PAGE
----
Weimar Republic Hyperinflation through a Modern Monetary Theory Lens
Phil Armstrong and Warren Mosler
"we identify the rise in the quantity of money and the printing of increasing quantities of banknotes as a consequence of the hyperinflation, rather than its cause."
"The presumption of a money supply fixed by the government, however, applies to a convertible, fixed exchange rate currency, such as existed under the gold standard. This relegates the applicability of the quantity theory of money to fixed exchange rate regimes and
makes it entirely inapplicable to today’s floating exchange rate regimes (as well as in the
Weimar Republic) where the government does not offer convertibility at a fixed rate."
"After a decades-long search for an ‘M’- a monetary aggregate that correlates to and leads to inflation- mainstream economics today has moved on to its current position of inflation expectations being the cause of inflation. ...Central banks have, in fact, developed intricate methodologies to
measure inflation expectations to guide policy, while their researchers have struggled to find evidence of the validity of the theory."
"The funds to pay taxes and net save come only from the government or its agents (Bell 1998); the currency itself is a public monopoly and therefore the price level, as a point of logic, is necessarily a function of prices paid by the government (Mosler 1993). Said another way, the value of the currency is a function of what economic agents must do in order to obtain it from the government and its designated agents, directly or indirectly. With the currency a public monopoly (imperfect competition) mainstream
quantity theory, inflation expectations theory and the neutrality of money are not applicable."
"The value of the currency is defined by what a given amount of it can buy. So, for example, if the government increases purchases at current prices, regardless of the quantity of money spent, that additional (price constrained) spending has not driven up prices, and the value of the currency has not been altered. However, if the government instead pays more for the same items purchased, the value of the currency, by definition, has become lower, as it takes more of it to buy the same quantity than was previously the case."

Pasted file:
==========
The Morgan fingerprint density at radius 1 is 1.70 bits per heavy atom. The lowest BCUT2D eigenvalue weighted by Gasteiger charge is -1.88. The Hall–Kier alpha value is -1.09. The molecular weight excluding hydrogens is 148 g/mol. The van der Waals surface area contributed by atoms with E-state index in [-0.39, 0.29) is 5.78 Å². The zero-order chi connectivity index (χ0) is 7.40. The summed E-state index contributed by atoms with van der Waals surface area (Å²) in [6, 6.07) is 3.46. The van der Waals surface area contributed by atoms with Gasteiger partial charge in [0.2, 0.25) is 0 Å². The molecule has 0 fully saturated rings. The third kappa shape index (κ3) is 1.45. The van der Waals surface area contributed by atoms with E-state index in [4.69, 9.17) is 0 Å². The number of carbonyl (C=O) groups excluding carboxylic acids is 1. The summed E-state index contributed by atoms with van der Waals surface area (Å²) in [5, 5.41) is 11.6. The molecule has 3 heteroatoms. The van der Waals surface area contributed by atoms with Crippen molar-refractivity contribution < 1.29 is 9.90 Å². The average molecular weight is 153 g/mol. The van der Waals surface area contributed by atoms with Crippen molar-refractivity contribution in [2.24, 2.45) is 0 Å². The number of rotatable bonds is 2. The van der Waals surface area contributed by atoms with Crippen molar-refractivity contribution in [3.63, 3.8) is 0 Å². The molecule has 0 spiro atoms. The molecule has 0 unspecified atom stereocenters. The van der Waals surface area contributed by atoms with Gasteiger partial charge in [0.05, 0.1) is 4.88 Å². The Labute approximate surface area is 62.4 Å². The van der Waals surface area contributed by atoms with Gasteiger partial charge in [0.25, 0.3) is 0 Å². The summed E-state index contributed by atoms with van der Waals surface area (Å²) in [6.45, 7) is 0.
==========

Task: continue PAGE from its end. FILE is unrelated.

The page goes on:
"Ormazabal (2008) recognizes that taxes would have to be raised to reduce German consumption so that
sufficient goods and services would be available to transfer to the Allies: ‘It is understood that
the Germans cease to consume because they part with money’ (Ormazabal 2008: 10). He
further reasons that if the need for German money to pay for the German exports equalled the
German currency the Agent General converted into foreign exchange, the transfer of German money for reparations to the Agent General would not destabilize the foreign exchange
markets. However, if taxes are not sufficient to reduce German consumption exports revenues
will not be sufficient, causing the exchange rate for the mark to fall. And a fall in the German
exchange rate would make it increasingly burdensome for Germany - via the Agent General - to obtain the required foreign currency to meet its reparation liabilities."
"We, in general, agree with this summation, enhanced further with MMT insights. Due to taxation being set at too low a level, payment of reparations resulted in higher levels of German
deficit spending. In addition, the higher interest rates implemented to fight the inflation further
increased the deficit (a point missed in orthodox narratives; see Appendix 2). We would also
point out that this deficit spending was not only for purchases of real goods and services and
payment of interest, but also for purchases of foreign exchange by the Agent General. Purchases of foreign exchange (and gold) are, functionally, deficit spending, even though they
are not accounted for as such but only as asset purchases by the central bank. Thus, we
argue that, as a practical matter, the stated accounts underestimate the size of deficits.
Importantly, with both insufficient tax liabilities and compliance, German purchases of foreign
exchange could only take place at continuously higher prices. MMT provides important insights here, namely that it was the higher prices paid that were the cause of the increase in
the price level, and only if real wages had been sufficiently lowered to the point of reducing domestic consumption and increasing exports could Germany have bought the required
foreign exchange without paying higher prices."